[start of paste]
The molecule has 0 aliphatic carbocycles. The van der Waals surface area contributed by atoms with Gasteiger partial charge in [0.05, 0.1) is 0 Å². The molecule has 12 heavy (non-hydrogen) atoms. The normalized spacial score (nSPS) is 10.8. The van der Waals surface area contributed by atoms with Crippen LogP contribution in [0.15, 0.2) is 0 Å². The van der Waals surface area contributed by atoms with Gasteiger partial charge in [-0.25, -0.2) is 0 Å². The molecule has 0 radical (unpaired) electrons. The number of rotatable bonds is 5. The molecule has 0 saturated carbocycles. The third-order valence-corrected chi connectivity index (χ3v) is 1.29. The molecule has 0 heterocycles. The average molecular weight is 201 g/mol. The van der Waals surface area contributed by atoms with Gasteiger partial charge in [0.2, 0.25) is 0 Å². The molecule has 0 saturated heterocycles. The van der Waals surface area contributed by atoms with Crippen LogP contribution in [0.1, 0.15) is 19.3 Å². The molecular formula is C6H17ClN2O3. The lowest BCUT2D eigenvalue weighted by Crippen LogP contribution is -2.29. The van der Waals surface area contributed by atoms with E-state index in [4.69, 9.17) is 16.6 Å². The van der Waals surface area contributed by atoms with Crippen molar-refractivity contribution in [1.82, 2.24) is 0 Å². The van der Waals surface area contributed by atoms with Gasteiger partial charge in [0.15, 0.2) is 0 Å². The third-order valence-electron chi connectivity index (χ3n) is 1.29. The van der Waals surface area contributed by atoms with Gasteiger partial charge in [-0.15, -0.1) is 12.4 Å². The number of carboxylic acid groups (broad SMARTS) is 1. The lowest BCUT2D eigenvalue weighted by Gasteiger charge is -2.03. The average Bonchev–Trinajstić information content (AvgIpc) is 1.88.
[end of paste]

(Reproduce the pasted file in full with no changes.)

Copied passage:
The molecule has 0 aliphatic carbocycles. The van der Waals surface area contributed by atoms with Gasteiger partial charge in [0.05, 0.1) is 0 Å². The molecule has 12 heavy (non-hydrogen) atoms. The normalized spacial score (nSPS) is 10.8. The van der Waals surface area contributed by atoms with Crippen LogP contribution in [0.15, 0.2) is 0 Å². The van der Waals surface area contributed by atoms with Gasteiger partial charge in [-0.25, -0.2) is 0 Å². The molecule has 0 radical (unpaired) electrons. The number of rotatable bonds is 5. The molecule has 0 saturated carbocycles. The third-order valence-corrected chi connectivity index (χ3v) is 1.29. The molecule has 0 heterocycles. The average molecular weight is 201 g/mol. The van der Waals surface area contributed by atoms with Gasteiger partial charge in [0.2, 0.25) is 0 Å². The molecule has 0 saturated heterocycles. The van der Waals surface area contributed by atoms with Crippen LogP contribution in [0.1, 0.15) is 19.3 Å². The molecular formula is C6H17ClN2O3. The lowest BCUT2D eigenvalue weighted by Crippen LogP contribution is -2.29. The van der Waals surface area contributed by atoms with E-state index in [4.69, 9.17) is 16.6 Å². The van der Waals surface area contributed by atoms with Crippen molar-refractivity contribution in [1.82, 2.24) is 0 Å². The van der Waals surface area contributed by atoms with Gasteiger partial charge in [0.15, 0.2) is 0 Å². The third-order valence-electron chi connectivity index (χ3n) is 1.29. The van der Waals surface area contributed by atoms with Gasteiger partial charge in [-0.15, -0.1) is 12.4 Å². The number of carboxylic acid groups (broad SMARTS) is 1. The lowest BCUT2D eigenvalue weighted by Gasteiger charge is -2.03. The average Bonchev–Trinajstić information content (AvgIpc) is 1.88.